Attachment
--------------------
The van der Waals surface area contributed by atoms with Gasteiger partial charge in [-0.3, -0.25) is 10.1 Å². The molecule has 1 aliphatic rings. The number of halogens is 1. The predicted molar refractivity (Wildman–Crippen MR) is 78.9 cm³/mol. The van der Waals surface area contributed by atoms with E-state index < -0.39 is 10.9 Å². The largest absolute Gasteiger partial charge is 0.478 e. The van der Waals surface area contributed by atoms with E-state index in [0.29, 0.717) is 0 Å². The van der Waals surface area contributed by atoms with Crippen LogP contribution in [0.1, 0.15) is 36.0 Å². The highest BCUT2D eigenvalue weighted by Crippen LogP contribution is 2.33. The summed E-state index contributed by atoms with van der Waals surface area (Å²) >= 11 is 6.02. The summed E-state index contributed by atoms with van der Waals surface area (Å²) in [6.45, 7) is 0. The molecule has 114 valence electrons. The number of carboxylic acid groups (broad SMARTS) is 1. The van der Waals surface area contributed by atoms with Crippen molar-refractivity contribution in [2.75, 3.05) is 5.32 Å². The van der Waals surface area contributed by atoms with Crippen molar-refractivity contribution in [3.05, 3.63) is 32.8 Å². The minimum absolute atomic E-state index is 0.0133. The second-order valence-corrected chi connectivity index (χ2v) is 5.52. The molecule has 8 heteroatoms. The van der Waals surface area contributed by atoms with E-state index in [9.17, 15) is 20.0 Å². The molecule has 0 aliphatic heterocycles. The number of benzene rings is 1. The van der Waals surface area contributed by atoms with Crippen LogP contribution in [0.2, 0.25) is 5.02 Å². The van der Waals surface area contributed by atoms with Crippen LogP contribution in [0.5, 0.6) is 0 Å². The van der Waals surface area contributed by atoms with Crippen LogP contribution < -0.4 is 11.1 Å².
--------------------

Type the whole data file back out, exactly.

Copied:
The van der Waals surface area contributed by atoms with Gasteiger partial charge in [-0.3, -0.25) is 10.1 Å². The molecule has 1 aliphatic rings. The number of halogens is 1. The predicted molar refractivity (Wildman–Crippen MR) is 78.9 cm³/mol. The van der Waals surface area contributed by atoms with E-state index < -0.39 is 10.9 Å². The largest absolute Gasteiger partial charge is 0.478 e. The van der Waals surface area contributed by atoms with E-state index in [0.29, 0.717) is 0 Å². The van der Waals surface area contributed by atoms with Crippen LogP contribution in [0.1, 0.15) is 36.0 Å². The highest BCUT2D eigenvalue weighted by Crippen LogP contribution is 2.33. The summed E-state index contributed by atoms with van der Waals surface area (Å²) >= 11 is 6.02. The summed E-state index contributed by atoms with van der Waals surface area (Å²) in [6.45, 7) is 0. The molecule has 114 valence electrons. The number of carboxylic acid groups (broad SMARTS) is 1. The van der Waals surface area contributed by atoms with Crippen molar-refractivity contribution in [2.75, 3.05) is 5.32 Å². The van der Waals surface area contributed by atoms with Crippen molar-refractivity contribution in [3.05, 3.63) is 32.8 Å². The minimum absolute atomic E-state index is 0.0133. The second-order valence-corrected chi connectivity index (χ2v) is 5.52. The molecule has 8 heteroatoms. The van der Waals surface area contributed by atoms with E-state index in [9.17, 15) is 20.0 Å². The molecule has 0 aliphatic heterocycles. The number of benzene rings is 1. The van der Waals surface area contributed by atoms with Crippen LogP contribution in [0.2, 0.25) is 5.02 Å². The van der Waals surface area contributed by atoms with Crippen LogP contribution in [0.5, 0.6) is 0 Å². The van der Waals surface area contributed by atoms with Crippen LogP contribution < -0.4 is 11.1 Å².